Saturday, 2 January 2021

Scythians: Warriors and Master Goldsmiths

Plaque unearthed from the Kul-Oba kurgan in eastern Crimea.
For most of the first millennium BC, the steppe between the Black Sea and China was the domain of Scythians – fierce nomadic warriors who were advanced metalworkers, wood-carvers and painters.

Heavily decorated shoe of a woman interred in a burial mound at Pazyryk. It’s made from red leather embellished with gold and tin, and the sole is ornamented with tiny beads and pyrite crystals stitched into the leather.

Half of a belt buckle; the other half was often but not always a mirror image.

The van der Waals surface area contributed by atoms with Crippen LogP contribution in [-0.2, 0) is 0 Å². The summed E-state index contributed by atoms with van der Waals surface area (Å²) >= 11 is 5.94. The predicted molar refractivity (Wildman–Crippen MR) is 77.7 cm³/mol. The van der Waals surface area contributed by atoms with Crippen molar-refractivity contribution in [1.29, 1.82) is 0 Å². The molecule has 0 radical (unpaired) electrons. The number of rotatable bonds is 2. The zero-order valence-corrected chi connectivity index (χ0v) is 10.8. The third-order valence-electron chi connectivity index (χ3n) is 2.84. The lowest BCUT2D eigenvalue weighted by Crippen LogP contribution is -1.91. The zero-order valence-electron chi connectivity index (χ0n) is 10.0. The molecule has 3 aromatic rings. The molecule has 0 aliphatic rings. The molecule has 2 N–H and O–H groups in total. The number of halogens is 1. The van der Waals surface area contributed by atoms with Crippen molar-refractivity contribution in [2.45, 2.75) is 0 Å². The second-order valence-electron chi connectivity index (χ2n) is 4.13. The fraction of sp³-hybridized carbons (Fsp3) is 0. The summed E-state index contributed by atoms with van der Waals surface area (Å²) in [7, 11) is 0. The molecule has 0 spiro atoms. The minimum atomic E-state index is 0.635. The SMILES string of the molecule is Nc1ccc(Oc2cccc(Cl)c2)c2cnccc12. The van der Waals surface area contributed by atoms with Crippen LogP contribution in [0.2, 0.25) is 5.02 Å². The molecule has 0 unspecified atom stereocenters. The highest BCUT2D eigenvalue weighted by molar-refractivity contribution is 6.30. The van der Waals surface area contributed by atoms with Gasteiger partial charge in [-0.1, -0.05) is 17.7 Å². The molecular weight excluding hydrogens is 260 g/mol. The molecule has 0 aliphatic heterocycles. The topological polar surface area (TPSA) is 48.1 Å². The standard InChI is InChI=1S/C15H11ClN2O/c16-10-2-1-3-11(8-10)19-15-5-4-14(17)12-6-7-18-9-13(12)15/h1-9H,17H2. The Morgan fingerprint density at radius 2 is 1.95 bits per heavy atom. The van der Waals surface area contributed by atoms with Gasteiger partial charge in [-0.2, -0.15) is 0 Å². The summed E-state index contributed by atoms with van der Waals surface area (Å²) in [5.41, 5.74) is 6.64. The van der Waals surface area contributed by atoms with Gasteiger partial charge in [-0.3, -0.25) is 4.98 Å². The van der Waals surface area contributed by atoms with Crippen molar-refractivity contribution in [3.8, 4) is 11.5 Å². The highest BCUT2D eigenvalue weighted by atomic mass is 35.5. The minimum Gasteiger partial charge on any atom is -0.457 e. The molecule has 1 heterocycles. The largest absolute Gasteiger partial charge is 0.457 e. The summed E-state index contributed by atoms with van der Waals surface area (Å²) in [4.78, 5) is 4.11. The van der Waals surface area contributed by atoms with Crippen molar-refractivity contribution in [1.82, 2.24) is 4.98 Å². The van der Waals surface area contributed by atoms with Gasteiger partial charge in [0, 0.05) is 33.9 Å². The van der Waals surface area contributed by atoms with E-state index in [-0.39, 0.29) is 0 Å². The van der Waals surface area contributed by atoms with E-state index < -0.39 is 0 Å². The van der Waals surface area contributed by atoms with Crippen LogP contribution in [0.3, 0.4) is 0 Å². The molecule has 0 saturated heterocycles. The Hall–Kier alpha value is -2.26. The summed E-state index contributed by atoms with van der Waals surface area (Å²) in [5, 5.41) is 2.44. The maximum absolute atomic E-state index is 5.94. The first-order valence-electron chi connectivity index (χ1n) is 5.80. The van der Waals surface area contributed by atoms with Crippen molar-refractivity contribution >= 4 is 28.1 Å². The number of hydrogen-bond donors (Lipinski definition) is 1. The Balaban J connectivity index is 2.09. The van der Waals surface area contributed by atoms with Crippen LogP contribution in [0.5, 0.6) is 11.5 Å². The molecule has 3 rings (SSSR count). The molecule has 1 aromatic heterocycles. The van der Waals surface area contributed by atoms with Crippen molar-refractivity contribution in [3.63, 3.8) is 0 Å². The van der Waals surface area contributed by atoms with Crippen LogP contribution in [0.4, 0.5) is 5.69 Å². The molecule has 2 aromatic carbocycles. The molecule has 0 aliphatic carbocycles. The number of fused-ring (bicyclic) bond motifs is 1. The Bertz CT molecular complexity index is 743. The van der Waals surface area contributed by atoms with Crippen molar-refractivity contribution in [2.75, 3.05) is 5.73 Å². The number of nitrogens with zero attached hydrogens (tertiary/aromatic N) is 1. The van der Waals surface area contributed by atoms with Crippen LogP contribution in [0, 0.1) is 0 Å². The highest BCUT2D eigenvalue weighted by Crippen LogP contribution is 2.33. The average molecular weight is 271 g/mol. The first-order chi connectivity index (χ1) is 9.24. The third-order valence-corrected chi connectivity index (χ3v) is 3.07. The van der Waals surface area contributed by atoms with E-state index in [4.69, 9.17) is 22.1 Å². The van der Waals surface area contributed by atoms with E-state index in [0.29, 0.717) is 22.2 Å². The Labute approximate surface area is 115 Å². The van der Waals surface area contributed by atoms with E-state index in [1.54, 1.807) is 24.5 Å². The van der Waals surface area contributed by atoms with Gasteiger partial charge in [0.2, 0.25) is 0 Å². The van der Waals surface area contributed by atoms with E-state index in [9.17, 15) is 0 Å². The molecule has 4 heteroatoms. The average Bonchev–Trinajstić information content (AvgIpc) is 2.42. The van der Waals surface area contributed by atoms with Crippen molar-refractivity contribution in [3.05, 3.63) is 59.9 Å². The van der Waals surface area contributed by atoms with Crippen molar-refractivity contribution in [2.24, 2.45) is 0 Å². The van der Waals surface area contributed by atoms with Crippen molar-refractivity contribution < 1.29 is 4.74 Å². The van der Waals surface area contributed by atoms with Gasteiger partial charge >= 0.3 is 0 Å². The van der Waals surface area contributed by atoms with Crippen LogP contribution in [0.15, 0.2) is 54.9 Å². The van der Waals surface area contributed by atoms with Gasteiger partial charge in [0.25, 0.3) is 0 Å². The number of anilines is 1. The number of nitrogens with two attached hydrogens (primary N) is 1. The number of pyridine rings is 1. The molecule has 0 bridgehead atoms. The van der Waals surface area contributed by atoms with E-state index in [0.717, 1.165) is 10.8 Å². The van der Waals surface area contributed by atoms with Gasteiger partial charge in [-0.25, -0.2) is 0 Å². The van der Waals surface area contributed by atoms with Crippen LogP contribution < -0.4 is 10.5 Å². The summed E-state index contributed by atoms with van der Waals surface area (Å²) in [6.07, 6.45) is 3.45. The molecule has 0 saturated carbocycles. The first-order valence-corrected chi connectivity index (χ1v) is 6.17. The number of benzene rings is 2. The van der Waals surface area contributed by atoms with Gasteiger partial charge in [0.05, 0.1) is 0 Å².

Gold lion-griffin ornament, fourth century BC

Scythian button

Belt Plaque

Gold torque.
The Golden Pectoral from Tovsta Mohyla is an ancient Scythian treasure discovered in a burial kurgan in 1971. The pectoral is 24 karat gold. It weighs just over 2.5 pounds. The crescent is stylistically broken down into three sections. The top section reflects Scythian daily life.
The middle section is believed to represent Scythian connection to nature. The third section is thought to represent Scythian belief in the cosmos and their mythology.